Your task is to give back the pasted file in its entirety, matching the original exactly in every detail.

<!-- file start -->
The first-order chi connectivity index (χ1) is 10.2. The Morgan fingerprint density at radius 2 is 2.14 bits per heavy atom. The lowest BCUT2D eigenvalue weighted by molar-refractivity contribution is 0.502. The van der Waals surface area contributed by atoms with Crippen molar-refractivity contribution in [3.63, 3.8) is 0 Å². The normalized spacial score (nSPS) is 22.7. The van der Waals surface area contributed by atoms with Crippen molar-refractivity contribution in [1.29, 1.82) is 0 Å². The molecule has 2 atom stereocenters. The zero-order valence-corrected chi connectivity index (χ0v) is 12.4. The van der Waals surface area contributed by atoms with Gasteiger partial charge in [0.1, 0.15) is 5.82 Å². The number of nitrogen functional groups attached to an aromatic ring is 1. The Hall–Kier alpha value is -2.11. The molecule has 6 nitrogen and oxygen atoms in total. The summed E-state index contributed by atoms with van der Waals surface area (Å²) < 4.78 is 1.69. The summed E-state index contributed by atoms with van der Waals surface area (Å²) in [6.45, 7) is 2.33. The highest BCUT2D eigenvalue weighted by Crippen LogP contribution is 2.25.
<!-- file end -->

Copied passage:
The first-order chi connectivity index (χ1) is 10.2. The Morgan fingerprint density at radius 2 is 2.14 bits per heavy atom. The lowest BCUT2D eigenvalue weighted by molar-refractivity contribution is 0.502. The van der Waals surface area contributed by atoms with Crippen molar-refractivity contribution in [3.63, 3.8) is 0 Å². The normalized spacial score (nSPS) is 22.7. The van der Waals surface area contributed by atoms with Crippen molar-refractivity contribution in [1.29, 1.82) is 0 Å². The molecule has 2 atom stereocenters. The zero-order valence-corrected chi connectivity index (χ0v) is 12.4. The van der Waals surface area contributed by atoms with Gasteiger partial charge in [0.1, 0.15) is 5.82 Å². The number of nitrogen functional groups attached to an aromatic ring is 1. The Hall–Kier alpha value is -2.11. The molecule has 6 nitrogen and oxygen atoms in total. The summed E-state index contributed by atoms with van der Waals surface area (Å²) < 4.78 is 1.69. The summed E-state index contributed by atoms with van der Waals surface area (Å²) in [6.45, 7) is 2.33. The highest BCUT2D eigenvalue weighted by Crippen LogP contribution is 2.25.